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Visual Identity of our times with Jekaterina Saveljeva

Interview by Soham Joshi

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Jekaterina Saveljeva is the founder and workshop facilitator at femLENS. Jekaterina is a photographer and photo editor, with a BA in media and communication who started her professional career as a freelancer in Dublin, Ireland working with both small and large publications, including The New York Times, Metro Eireann and others, having her works later used by AP, REUTERS and the Irish Times. Having worked and traveled on three continents, she became aware of the lack of diversity of voices and visions in documentary photography. In 2015 Jekaterina organized the first series of femLENS workshops, which provided photography training to women, with the guidance of members of various civil organizations. 

What is femLENS? How did the organization come into being?

 

femLENS is a volunteer-based non-profit association that provides documentary photography training to women and girls from diverse cultural and economic backgrounds. Our goal is to make documentary photography training more accessible, while contributing to the visual archive of our time. Besides our workshops, we publish zines, annual photo magazine (and a book), organise photo exhibitions, run campaigns for women’s rights, among other community activities.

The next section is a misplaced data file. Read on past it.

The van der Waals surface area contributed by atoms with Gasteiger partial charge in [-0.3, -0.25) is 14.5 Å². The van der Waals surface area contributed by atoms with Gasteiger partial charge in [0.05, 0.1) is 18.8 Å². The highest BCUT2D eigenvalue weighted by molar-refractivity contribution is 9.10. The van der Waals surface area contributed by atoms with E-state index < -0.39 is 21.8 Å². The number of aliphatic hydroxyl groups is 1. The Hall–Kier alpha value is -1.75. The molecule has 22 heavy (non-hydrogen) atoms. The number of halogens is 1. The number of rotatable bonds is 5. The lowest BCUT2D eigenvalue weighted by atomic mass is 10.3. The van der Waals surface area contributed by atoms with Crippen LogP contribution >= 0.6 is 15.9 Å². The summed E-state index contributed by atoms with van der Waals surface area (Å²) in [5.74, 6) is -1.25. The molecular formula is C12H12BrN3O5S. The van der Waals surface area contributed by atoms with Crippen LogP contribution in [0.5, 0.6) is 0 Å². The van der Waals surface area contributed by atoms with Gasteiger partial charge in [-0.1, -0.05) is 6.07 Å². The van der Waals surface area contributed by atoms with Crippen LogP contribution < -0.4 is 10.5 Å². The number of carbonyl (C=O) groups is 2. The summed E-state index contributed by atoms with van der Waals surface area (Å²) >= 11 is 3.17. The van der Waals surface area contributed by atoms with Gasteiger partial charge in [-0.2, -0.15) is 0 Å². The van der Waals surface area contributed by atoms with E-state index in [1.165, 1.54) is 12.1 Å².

The idea of femLENS originated from personal experiences as a photographer, and from interactions with inspiring communities and individuals. I felt that photography had so much more to offer at community level and for women in their personal lives than what I was accessing (the big names in photography and the monumental institutions). When I started femLENS in 2015, I had already been working in the photo industry for a few years and had been doing photography as a passion since early 2005. 

 

Nonetheless, it took a few years to figure out the direction I wanted to take it in. In 2013, I wrote a project idea for a women’s photo agency for one of my university classes, but I knew it wasn’t what I was looking for. In 2015, following a reporting trip, I had been reflecting on my photographic work (not the quality of the images but their purpose) and felt like I had missed something – once I left the place I was photographing, there was no one left to continue documenting the changes and efforts taking place in that community. Soon after, I reached out to another community that I’d done photographic work on to see if they would be interested in learning to do photography themselves. The findings from those workshops were very encouraging, revealing the gap between how communities experience their lives and how they are perceived from the outside. That motivated me to continue with this work.

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With reference to the name femLENS, what do you think seeing the world with a female lens is for you?